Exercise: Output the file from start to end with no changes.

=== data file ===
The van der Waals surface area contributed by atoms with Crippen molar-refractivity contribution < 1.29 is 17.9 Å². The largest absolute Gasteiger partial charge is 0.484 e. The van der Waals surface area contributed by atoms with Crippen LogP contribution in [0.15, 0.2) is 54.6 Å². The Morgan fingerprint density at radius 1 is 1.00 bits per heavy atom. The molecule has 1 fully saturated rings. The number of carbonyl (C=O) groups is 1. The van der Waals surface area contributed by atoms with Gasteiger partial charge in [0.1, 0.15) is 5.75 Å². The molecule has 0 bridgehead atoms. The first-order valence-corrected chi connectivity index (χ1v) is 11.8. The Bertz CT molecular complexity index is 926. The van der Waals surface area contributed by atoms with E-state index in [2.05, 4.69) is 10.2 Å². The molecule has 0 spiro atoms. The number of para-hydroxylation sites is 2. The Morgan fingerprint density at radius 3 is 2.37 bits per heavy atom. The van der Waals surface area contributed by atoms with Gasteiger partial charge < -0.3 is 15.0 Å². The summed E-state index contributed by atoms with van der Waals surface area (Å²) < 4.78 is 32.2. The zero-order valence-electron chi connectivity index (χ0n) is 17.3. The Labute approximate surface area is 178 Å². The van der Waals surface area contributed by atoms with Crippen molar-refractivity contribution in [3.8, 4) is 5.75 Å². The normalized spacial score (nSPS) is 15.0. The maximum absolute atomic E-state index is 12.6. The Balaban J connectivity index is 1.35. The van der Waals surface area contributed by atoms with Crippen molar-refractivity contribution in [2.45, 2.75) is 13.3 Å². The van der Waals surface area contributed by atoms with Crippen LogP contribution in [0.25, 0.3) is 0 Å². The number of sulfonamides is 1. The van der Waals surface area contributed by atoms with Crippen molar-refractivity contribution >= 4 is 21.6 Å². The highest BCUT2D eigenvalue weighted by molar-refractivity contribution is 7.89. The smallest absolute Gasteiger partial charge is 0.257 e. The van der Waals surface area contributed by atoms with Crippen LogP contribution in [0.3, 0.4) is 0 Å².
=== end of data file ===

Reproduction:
The van der Waals surface area contributed by atoms with Crippen molar-refractivity contribution < 1.29 is 17.9 Å². The largest absolute Gasteiger partial charge is 0.484 e. The van der Waals surface area contributed by atoms with Crippen LogP contribution in [0.15, 0.2) is 54.6 Å². The Morgan fingerprint density at radius 1 is 1.00 bits per heavy atom. The molecule has 1 fully saturated rings. The number of carbonyl (C=O) groups is 1. The van der Waals surface area contributed by atoms with Gasteiger partial charge in [0.1, 0.15) is 5.75 Å². The molecule has 0 bridgehead atoms. The first-order valence-corrected chi connectivity index (χ1v) is 11.8. The Bertz CT molecular complexity index is 926. The van der Waals surface area contributed by atoms with E-state index in [2.05, 4.69) is 10.2 Å². The molecule has 0 spiro atoms. The number of para-hydroxylation sites is 2. The Morgan fingerprint density at radius 3 is 2.37 bits per heavy atom. The van der Waals surface area contributed by atoms with Gasteiger partial charge < -0.3 is 15.0 Å². The summed E-state index contributed by atoms with van der Waals surface area (Å²) < 4.78 is 32.2. The zero-order valence-electron chi connectivity index (χ0n) is 17.3. The Labute approximate surface area is 178 Å². The van der Waals surface area contributed by atoms with Crippen molar-refractivity contribution in [3.8, 4) is 5.75 Å². The normalized spacial score (nSPS) is 15.0. The maximum absolute atomic E-state index is 12.6. The Balaban J connectivity index is 1.35. The van der Waals surface area contributed by atoms with Crippen molar-refractivity contribution in [2.45, 2.75) is 13.3 Å². The van der Waals surface area contributed by atoms with Crippen LogP contribution in [0.25, 0.3) is 0 Å². The number of sulfonamides is 1. The van der Waals surface area contributed by atoms with Crippen molar-refractivity contribution >= 4 is 21.6 Å². The highest BCUT2D eigenvalue weighted by molar-refractivity contribution is 7.89. The smallest absolute Gasteiger partial charge is 0.257 e. The van der Waals surface area contributed by atoms with Crippen LogP contribution in [0.3, 0.4) is 0 Å².